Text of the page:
For students’ sake, Chicago must address poverty, violence

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Jesse Sharkey, Chicago Teachers Union

Courtesy Chicago Teachers Union

Jesse Sharkey, Chicago Teachers Union

Recent tragedies related to gun violence have led to increased calls for more stringent gun control nationwide, but here in Chicago, atrocities occur daily. For some, it may be easier to obtain a gun than it is to get an education. More than 500 Chicagoans were killed due to gun violence in 2012. Of these deaths, 62 victims were children, and more than 440 children suffered gunshot wounds, according to various media outlets.  

We are a city in crisis—because we are a city of poverty.

“We cannot ‘fix’ what is wrong with our schools until we are prepared to have an honest conversation about poverty and race,” said Chicago Teachers Union (CTU) President Karen Lewis in a speech before the City Club of Chicago on November 20, 2012. Many schools targeted for action by Chicago Public Schools (CPS) are in communities where drug abuse, gang warfare and unemployment are rampant, but instead of working to change the community, CPS chooses to target the school. It’s akin to putting a Band-Aid on a broken leg.

We all need to recognize that poverty must be addressed if we are to close the education gap and provide the best quality of life for our students and their families.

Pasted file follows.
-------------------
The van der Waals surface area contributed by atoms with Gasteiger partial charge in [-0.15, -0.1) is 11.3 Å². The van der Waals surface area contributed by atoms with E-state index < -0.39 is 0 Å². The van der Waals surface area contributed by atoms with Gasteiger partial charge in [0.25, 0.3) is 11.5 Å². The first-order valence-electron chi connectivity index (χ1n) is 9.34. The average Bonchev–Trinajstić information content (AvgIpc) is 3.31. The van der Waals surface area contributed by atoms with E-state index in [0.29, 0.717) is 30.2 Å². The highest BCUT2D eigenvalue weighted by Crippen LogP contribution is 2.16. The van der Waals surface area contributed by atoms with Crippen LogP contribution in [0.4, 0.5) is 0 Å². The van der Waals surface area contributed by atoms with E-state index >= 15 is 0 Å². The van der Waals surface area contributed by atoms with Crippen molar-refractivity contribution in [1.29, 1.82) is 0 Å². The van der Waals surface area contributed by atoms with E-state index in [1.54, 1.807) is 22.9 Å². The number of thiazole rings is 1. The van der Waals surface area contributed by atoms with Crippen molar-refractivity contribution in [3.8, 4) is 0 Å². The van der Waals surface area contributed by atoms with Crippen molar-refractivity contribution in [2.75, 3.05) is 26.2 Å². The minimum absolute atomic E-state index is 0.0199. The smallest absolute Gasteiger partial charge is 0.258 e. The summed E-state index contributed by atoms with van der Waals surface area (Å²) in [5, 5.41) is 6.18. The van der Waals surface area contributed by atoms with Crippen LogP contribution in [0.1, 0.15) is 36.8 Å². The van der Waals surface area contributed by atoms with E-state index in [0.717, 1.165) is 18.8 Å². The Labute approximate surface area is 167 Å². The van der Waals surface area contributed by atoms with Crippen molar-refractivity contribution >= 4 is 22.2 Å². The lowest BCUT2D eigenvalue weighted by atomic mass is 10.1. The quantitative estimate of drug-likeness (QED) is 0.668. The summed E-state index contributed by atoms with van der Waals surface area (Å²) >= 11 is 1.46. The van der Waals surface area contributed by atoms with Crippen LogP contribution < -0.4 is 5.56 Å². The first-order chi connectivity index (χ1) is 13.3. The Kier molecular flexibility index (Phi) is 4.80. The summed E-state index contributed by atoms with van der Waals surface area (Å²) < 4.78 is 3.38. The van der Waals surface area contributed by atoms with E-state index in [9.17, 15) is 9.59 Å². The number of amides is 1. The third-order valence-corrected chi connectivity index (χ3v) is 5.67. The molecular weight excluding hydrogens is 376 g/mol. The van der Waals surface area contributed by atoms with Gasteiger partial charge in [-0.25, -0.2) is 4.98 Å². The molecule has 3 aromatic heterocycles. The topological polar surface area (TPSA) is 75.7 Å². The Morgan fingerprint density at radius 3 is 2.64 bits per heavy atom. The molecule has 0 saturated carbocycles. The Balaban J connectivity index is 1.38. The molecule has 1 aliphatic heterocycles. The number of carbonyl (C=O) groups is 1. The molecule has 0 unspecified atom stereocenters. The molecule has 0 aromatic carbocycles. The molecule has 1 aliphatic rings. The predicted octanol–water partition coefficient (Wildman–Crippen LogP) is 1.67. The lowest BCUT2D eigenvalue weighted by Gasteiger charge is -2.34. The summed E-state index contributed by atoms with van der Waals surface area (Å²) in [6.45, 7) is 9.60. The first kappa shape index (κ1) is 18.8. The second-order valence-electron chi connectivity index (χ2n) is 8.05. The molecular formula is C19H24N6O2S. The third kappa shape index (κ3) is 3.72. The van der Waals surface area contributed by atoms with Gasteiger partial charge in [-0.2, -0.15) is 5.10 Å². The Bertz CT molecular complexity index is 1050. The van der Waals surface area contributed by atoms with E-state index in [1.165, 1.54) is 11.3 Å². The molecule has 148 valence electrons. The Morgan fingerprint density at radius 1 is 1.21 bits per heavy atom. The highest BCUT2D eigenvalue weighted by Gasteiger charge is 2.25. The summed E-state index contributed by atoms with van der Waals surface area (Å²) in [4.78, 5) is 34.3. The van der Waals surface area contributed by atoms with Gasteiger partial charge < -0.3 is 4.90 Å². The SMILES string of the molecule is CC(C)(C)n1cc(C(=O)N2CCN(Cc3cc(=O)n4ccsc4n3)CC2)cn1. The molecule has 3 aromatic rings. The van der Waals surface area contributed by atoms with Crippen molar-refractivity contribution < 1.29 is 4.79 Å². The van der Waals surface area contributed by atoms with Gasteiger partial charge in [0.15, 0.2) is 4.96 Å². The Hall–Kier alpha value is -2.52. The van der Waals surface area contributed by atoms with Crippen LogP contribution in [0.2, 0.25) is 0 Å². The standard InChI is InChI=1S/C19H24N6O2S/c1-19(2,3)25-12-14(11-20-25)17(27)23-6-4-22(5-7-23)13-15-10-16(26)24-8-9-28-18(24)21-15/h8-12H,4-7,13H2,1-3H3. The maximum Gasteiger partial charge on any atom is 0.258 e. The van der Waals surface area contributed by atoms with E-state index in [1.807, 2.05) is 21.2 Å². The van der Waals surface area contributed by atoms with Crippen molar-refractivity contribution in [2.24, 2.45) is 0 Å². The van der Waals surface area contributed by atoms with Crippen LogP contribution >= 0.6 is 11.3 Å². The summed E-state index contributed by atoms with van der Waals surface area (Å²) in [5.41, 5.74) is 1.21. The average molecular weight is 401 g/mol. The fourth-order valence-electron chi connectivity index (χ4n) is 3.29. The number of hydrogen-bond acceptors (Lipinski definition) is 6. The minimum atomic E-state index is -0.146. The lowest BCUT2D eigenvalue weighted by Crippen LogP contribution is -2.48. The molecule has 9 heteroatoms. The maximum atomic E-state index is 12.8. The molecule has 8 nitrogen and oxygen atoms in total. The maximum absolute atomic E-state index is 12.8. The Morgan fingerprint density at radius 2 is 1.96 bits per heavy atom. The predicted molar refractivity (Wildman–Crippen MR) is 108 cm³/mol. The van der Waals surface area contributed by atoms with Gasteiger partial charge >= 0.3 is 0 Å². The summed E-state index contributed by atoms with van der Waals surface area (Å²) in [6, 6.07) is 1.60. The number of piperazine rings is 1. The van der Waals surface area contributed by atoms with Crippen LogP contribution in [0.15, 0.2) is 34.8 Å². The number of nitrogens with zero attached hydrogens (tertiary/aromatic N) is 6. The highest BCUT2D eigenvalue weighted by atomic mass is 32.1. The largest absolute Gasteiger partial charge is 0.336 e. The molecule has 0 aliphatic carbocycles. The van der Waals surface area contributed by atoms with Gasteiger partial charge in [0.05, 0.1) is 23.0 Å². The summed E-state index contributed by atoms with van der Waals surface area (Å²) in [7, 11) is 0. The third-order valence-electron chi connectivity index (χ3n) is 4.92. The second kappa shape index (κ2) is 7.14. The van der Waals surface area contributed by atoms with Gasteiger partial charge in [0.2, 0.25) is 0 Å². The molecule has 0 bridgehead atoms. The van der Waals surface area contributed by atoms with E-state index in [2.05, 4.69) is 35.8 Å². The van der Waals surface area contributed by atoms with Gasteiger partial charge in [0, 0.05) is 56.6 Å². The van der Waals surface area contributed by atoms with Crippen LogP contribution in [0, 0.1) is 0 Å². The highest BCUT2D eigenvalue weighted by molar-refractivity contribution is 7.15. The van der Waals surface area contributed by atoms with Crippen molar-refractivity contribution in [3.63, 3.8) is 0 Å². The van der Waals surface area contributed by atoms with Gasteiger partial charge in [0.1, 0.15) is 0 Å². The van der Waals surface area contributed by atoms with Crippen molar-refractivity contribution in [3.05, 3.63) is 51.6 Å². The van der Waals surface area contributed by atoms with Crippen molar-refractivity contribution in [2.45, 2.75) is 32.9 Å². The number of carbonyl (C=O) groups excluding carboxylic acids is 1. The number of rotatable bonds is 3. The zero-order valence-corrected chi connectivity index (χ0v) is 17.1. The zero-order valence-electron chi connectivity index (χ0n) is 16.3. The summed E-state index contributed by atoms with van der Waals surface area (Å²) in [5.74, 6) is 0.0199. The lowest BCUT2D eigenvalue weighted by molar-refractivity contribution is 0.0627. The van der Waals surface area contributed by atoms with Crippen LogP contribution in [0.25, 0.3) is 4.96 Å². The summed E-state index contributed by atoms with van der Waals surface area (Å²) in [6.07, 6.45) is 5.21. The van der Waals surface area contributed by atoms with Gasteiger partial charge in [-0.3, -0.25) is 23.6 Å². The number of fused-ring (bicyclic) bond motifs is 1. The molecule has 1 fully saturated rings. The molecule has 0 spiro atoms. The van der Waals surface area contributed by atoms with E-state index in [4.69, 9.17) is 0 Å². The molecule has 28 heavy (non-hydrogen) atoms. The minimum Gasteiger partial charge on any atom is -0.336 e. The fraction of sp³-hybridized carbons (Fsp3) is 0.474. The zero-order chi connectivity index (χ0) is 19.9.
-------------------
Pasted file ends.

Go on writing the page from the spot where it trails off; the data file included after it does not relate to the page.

Gun control is a crucial element in this struggle, but gun violence flourishes only amidst darkness and despair. The lack of gainful employment, basic social services, mental health facilities and other supports are directly related to poverty, which is a precursor to inner-city violence. Ending the cycle of poverty is the only chance of saving our students and their community.

The CTU would like to invite our members of the Illinois General Assembly, Chicago Board of Education officials and policy experts to help us design a nationwide tour of schools with successful social and emotional supports that will help us improve, broaden and expand the services currently available to Chicago students.

Some suggested stops on the tour: 

  • Visit the six national Blue Ribbon schools in Newark, New Jersey.
  • Investigate the impact of the Global Village Zone in Newark, New Jersey, which is an effort to coordinate instruction, teacher coaching and family social services in seven high-need neighborhood schools in the city’s Central Ward.
  • Visit Crenshaw High School in Los Angeles, California—a school that has implemented successful social justice and community engagement programs.
  • Assess the impact of higher school funding formulas in New Jersey and New York
  • Examine the Learning Opportunities Index and Model Schools interventions in Toronto, Canada.

These are just a few of the models that work to engage students and parents and address poverty and violence. The CTU welcomes a dialogue on which programs make the most sense to replicate locally. Our goal is to act quickly to address the tremendous loss of life and human potential that continues to afflict our great city. 

Jesse Sharkey, Vice President

Chicago Teachers Union